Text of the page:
36 Instructor’s Guide for Coulouris, Dollimore and Kindberg Distributed Systems: Concepts and Design Edn. 4 © Pearson Education 2005 Internet protocols (8)

37 Instructor’s Guide for Coulouris, Dollimore and Kindberg Distributed Systems: Concepts and Design Edn. 4 © Pearson Education 2005 Internet protocols (9): Network Address Translation zSharing one “global” IP address at home zRouters with NAT yRouter has a “global” IP address from ISP yEach machine has a “local” IP address via DHCP yMachine -> router xRouter stores the local IP addr and source port # xTable entry indexed by a virtual port # yRouter -> outside xput the router IP addr and virtual port # in the packet yOutside -> router xReply to the router IP addr and virtual port # yRouter -> machine xUse the virtual port # to find table entry xForward to the local IP address and port # zWhat happens if we want the device to be a server, not a client?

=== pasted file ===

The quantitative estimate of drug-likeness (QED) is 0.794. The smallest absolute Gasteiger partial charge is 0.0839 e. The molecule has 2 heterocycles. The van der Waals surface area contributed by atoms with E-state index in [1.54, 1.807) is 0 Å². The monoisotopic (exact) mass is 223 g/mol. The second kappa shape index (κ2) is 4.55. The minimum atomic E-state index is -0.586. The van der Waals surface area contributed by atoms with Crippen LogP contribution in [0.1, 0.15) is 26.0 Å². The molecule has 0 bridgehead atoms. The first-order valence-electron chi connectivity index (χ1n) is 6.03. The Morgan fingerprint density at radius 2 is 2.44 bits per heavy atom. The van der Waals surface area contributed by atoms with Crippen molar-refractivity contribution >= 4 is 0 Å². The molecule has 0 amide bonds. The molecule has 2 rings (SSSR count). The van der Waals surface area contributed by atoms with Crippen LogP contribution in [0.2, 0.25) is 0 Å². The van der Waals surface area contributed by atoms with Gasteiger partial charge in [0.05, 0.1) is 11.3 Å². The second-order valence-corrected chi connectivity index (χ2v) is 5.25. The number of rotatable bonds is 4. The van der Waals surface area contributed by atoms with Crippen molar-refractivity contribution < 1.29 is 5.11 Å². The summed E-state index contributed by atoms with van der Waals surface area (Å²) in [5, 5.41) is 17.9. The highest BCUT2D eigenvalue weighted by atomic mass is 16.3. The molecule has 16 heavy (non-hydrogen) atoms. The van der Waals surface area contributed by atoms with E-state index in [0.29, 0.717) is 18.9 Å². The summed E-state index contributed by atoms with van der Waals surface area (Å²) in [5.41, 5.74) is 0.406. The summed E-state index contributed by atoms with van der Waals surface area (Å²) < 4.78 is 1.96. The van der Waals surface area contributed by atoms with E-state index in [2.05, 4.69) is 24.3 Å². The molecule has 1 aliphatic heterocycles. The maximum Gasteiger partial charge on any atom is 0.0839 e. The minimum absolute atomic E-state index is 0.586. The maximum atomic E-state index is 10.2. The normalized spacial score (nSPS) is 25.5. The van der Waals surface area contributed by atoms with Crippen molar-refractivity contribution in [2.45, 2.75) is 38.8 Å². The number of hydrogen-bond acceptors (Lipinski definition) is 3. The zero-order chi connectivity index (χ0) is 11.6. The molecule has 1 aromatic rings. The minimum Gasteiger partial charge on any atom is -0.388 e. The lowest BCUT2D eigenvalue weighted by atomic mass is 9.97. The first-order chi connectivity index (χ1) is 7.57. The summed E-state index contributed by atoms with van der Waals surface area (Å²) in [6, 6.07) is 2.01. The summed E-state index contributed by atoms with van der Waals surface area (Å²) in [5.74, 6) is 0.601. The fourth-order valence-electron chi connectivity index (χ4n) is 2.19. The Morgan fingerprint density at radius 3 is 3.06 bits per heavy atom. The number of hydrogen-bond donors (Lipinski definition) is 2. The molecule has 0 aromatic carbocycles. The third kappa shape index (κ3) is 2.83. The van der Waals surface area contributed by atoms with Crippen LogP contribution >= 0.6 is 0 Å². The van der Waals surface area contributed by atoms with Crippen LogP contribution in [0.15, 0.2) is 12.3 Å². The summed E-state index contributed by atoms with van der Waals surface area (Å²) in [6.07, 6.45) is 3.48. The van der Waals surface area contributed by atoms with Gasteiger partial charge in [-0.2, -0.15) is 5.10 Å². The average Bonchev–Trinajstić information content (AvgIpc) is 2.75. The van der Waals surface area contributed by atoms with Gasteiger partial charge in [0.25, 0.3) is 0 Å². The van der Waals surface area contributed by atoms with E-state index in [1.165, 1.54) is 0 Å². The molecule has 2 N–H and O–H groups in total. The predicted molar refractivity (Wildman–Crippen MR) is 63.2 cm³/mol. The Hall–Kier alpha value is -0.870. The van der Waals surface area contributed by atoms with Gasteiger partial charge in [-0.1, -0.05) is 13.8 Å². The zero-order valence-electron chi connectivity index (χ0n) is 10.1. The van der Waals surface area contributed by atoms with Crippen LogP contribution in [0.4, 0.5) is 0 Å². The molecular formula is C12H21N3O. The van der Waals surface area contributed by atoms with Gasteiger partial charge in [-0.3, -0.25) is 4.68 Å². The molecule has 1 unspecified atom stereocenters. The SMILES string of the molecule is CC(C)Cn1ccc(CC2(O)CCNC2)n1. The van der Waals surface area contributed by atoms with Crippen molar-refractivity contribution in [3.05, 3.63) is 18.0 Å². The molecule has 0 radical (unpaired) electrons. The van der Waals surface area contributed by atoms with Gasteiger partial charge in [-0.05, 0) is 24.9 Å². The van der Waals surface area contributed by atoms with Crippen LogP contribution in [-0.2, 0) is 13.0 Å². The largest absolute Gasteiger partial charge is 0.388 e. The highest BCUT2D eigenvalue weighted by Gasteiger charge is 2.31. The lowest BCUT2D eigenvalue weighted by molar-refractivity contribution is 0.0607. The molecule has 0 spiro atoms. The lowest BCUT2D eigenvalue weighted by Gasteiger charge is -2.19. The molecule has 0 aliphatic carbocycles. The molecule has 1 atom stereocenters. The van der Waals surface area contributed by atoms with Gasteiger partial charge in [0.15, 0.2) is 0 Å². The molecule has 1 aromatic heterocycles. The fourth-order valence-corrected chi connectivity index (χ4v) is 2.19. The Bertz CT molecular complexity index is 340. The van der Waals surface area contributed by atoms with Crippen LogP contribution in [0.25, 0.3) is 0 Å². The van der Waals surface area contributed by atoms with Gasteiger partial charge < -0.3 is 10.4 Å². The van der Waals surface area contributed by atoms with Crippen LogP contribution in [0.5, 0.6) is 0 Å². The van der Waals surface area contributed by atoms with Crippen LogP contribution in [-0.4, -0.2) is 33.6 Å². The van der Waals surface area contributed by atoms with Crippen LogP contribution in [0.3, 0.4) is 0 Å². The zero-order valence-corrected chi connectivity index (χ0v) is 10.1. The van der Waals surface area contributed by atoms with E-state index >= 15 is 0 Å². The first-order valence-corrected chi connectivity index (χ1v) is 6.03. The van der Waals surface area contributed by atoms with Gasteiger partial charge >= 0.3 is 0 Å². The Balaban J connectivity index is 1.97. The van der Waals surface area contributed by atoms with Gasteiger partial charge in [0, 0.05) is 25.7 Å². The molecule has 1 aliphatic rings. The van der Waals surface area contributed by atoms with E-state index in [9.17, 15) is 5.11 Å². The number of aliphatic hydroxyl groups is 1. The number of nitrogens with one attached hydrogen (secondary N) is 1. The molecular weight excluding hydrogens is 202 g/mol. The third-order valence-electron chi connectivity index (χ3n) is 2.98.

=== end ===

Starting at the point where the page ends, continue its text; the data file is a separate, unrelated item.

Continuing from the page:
38 Instructor’s Guide for Coulouris, Dollimore and Kindberg Distributed Systems: Concepts and Design Edn. 4 © Pearson Education 2005 Internet protocols (10)

39 Instructor’s Guide for Coulouris, Dollimore and Kindberg Distributed Systems: Concepts and Design Edn. 4 © Pearson Education 2005 Internet protocols (11) zServer with NAT yFixed internal addr and port # yFixed entry in the table yAll packets to the port on the router are forwarded to the internal addr and port # in the entry zWhat if more than one internal machines want to offer the same service (port)?